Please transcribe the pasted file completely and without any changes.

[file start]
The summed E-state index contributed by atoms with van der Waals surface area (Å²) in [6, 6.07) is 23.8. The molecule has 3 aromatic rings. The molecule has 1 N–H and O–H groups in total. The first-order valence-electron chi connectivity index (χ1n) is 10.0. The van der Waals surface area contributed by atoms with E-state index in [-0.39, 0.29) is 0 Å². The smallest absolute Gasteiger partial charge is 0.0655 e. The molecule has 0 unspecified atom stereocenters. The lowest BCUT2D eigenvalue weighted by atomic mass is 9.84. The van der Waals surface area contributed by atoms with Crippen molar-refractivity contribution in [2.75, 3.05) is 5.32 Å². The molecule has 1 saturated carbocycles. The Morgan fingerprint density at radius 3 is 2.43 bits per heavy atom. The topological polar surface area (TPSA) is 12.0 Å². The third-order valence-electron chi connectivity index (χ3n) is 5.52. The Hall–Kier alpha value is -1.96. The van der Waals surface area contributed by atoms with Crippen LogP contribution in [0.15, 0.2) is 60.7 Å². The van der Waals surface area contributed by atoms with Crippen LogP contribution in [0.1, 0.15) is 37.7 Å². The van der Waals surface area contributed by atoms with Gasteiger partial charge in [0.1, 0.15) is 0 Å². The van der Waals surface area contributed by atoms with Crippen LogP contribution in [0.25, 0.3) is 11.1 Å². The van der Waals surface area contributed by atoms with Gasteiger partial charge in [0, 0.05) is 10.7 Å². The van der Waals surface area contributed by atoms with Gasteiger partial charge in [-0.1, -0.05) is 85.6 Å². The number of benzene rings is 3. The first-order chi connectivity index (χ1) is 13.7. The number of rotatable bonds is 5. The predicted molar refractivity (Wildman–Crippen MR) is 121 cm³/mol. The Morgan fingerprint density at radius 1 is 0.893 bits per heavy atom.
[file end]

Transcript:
The summed E-state index contributed by atoms with van der Waals surface area (Å²) in [6, 6.07) is 23.8. The molecule has 3 aromatic rings. The molecule has 1 N–H and O–H groups in total. The first-order valence-electron chi connectivity index (χ1n) is 10.0. The van der Waals surface area contributed by atoms with E-state index in [-0.39, 0.29) is 0 Å². The smallest absolute Gasteiger partial charge is 0.0655 e. The molecule has 0 unspecified atom stereocenters. The lowest BCUT2D eigenvalue weighted by atomic mass is 9.84. The van der Waals surface area contributed by atoms with Crippen molar-refractivity contribution in [2.75, 3.05) is 5.32 Å². The molecule has 1 saturated carbocycles. The Morgan fingerprint density at radius 3 is 2.43 bits per heavy atom. The topological polar surface area (TPSA) is 12.0 Å². The third-order valence-electron chi connectivity index (χ3n) is 5.52. The Hall–Kier alpha value is -1.96. The van der Waals surface area contributed by atoms with Crippen LogP contribution in [0.15, 0.2) is 60.7 Å². The van der Waals surface area contributed by atoms with Crippen LogP contribution in [0.1, 0.15) is 37.7 Å². The van der Waals surface area contributed by atoms with Gasteiger partial charge in [0.1, 0.15) is 0 Å². The van der Waals surface area contributed by atoms with Crippen LogP contribution in [0.25, 0.3) is 11.1 Å². The van der Waals surface area contributed by atoms with Gasteiger partial charge in [0, 0.05) is 10.7 Å². The van der Waals surface area contributed by atoms with Gasteiger partial charge in [-0.1, -0.05) is 85.6 Å². The number of benzene rings is 3. The first-order chi connectivity index (χ1) is 13.7. The number of rotatable bonds is 5. The predicted molar refractivity (Wildman–Crippen MR) is 121 cm³/mol. The Morgan fingerprint density at radius 1 is 0.893 bits per heavy atom.